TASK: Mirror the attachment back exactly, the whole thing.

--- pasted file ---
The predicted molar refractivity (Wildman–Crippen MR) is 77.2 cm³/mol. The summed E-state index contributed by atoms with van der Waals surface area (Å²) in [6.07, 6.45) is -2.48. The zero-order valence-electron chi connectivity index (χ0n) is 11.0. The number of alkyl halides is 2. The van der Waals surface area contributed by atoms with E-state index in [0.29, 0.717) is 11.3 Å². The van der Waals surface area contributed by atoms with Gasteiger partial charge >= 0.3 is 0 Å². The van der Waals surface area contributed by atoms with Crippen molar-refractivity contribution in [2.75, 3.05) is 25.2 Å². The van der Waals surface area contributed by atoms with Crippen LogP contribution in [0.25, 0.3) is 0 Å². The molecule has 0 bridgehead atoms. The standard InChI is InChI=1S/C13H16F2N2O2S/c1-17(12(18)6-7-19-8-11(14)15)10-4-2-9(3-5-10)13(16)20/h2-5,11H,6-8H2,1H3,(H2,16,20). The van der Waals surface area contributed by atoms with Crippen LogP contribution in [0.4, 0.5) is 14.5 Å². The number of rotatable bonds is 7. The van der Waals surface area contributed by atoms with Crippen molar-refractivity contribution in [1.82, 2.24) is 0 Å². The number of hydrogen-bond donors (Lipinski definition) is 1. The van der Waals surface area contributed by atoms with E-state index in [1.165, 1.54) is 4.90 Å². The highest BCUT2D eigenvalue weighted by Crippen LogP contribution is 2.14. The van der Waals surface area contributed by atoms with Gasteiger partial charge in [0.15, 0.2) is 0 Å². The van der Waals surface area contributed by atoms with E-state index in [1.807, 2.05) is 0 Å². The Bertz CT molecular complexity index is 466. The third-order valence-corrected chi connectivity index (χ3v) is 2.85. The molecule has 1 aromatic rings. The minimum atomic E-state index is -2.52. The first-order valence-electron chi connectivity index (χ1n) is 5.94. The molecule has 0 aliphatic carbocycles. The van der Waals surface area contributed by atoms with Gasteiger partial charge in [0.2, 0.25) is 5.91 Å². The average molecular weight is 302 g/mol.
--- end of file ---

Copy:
The predicted molar refractivity (Wildman–Crippen MR) is 77.2 cm³/mol. The summed E-state index contributed by atoms with van der Waals surface area (Å²) in [6.07, 6.45) is -2.48. The zero-order valence-electron chi connectivity index (χ0n) is 11.0. The number of alkyl halides is 2. The van der Waals surface area contributed by atoms with E-state index in [0.29, 0.717) is 11.3 Å². The van der Waals surface area contributed by atoms with Gasteiger partial charge >= 0.3 is 0 Å². The van der Waals surface area contributed by atoms with Crippen molar-refractivity contribution in [2.75, 3.05) is 25.2 Å². The van der Waals surface area contributed by atoms with Crippen LogP contribution in [0.25, 0.3) is 0 Å². The molecule has 0 bridgehead atoms. The standard InChI is InChI=1S/C13H16F2N2O2S/c1-17(12(18)6-7-19-8-11(14)15)10-4-2-9(3-5-10)13(16)20/h2-5,11H,6-8H2,1H3,(H2,16,20). The van der Waals surface area contributed by atoms with Crippen LogP contribution in [0.4, 0.5) is 14.5 Å². The number of rotatable bonds is 7. The van der Waals surface area contributed by atoms with Crippen molar-refractivity contribution in [1.82, 2.24) is 0 Å². The number of hydrogen-bond donors (Lipinski definition) is 1. The van der Waals surface area contributed by atoms with E-state index in [1.165, 1.54) is 4.90 Å². The highest BCUT2D eigenvalue weighted by Crippen LogP contribution is 2.14. The van der Waals surface area contributed by atoms with Gasteiger partial charge in [0.15, 0.2) is 0 Å². The van der Waals surface area contributed by atoms with E-state index in [1.807, 2.05) is 0 Å². The Bertz CT molecular complexity index is 466. The third-order valence-corrected chi connectivity index (χ3v) is 2.85. The molecule has 1 aromatic rings. The minimum atomic E-state index is -2.52. The first-order valence-electron chi connectivity index (χ1n) is 5.94. The molecule has 0 aliphatic carbocycles. The van der Waals surface area contributed by atoms with Gasteiger partial charge in [0.2, 0.25) is 5.91 Å². The average molecular weight is 302 g/mol.